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Editorial

Forum on casino bill open to all

Some say casinos have no place in New Hampshire because they come with the type of social costs that will degrade the quality of life we hold so dear.

Others contend we should build a casino because the windfall the state would receive will boost underfunded programs that are dependent on support from Concord.

Whether you’re for Senate Bill 152, or adamantly opposed, the reality is that this issue has many threads that weave themselves right through the fabric of who we are as a state.

The debate is intense and the complexities are many. But the solution is rather black and white. We either ante up or we fold and walk away.

Legislators charged with figuring out whether this is the best path for our state are holding public hearings that will allow residents to offer their thoughts, and perhaps bring up benefits or concerns that may resonate with voters who are just coming to the issue.

Wednesday night is about as good a chance as you get to tell those directly involved in the process just what you think about the proposal for a casino in southern New Hampshire. House Representatives Steve Spratt and Kermit Williams will be among our region’s state legislators who will attend a public hearing at the Wilton Town Hall at 7 p.m. According to those putting the event together, there will be no presentations made. All the time will be devoted to hearing the public out on an issue that has certainly captured many headlines over the past few months. The discussion is open to all.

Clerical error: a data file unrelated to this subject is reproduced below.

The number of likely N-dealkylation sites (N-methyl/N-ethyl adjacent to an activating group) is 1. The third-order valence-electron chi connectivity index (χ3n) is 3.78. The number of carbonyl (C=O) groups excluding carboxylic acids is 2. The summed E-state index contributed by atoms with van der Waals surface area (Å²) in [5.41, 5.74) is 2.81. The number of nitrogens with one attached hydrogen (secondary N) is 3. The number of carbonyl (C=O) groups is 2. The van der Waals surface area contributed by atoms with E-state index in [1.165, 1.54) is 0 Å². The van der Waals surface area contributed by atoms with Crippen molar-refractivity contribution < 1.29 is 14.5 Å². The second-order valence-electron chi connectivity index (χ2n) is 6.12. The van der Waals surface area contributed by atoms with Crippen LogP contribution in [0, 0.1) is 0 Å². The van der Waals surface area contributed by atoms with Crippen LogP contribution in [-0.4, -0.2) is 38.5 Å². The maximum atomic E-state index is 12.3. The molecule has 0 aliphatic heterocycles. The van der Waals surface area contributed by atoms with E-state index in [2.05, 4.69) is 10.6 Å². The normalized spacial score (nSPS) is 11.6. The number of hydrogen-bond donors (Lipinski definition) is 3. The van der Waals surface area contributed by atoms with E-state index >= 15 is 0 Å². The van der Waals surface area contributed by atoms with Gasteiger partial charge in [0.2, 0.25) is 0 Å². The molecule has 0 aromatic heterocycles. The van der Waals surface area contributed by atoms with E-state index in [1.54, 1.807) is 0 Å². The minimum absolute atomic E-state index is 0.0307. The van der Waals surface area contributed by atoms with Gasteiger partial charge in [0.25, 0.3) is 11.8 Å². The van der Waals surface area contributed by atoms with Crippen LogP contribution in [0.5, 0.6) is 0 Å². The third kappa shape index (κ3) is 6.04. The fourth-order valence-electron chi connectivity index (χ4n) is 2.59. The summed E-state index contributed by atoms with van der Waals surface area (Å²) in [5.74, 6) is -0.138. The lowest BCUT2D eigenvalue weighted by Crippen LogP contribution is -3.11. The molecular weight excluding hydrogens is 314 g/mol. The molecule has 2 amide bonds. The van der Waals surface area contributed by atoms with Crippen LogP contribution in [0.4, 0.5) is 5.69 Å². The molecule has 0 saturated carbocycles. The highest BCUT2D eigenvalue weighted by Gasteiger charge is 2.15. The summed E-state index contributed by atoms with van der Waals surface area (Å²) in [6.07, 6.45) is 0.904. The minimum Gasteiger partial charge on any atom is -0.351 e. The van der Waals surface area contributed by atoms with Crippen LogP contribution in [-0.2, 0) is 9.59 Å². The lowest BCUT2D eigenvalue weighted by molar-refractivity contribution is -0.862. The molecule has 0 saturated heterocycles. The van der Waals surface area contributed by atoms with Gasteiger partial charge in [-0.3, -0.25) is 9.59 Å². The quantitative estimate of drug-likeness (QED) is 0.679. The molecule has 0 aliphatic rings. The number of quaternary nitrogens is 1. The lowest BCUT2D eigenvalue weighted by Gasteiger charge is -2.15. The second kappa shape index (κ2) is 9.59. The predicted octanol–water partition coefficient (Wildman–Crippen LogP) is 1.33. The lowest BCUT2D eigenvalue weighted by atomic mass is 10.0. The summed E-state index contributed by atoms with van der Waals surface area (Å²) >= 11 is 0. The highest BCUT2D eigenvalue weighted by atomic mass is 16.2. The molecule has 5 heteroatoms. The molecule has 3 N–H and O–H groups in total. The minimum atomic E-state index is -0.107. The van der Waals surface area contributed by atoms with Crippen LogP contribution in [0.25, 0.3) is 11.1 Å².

The House has put together a supercomittee that includes three subcommittees that will look at revenue, regulation and community impact. On Thursday, members of the subcommittee will report their findings to the supercommittee, and points made at these types of forums will be critical in helping to shape this complex debate.

In a nutshell, SB 152 would open the door to one large casino in New Hampshire. The benefit, backers say, is that the licensing fee associated with that casino would give the state budget some much needed infusion of funds without the need to raise taxes. But how much, and for how long? And how would this impact the state? Lots of agencies dependent on state funding see this as a necessary evil. Beyond job creation, few are outwardly thrilled with the notion of a casino within New Hampshire’s borders. Yet they view this as the most plausible solution to a budget crunch that is certain to be ongoing.

But casinos come with their own problems. There’s a social cost that is well documented, and there are very real concerns about how a New Hampshire casino would distinguish itself amid a flood of new gambling options in Massachusetts. Also, what impact would a state casino have on the organizations that depend on New Hampshire charitable gaming?

There are lots of questions surrounding this defining issue and not a whole lot of time to weigh the concerns. Wednesday night is one of the best opportunities to help shape the discussion.

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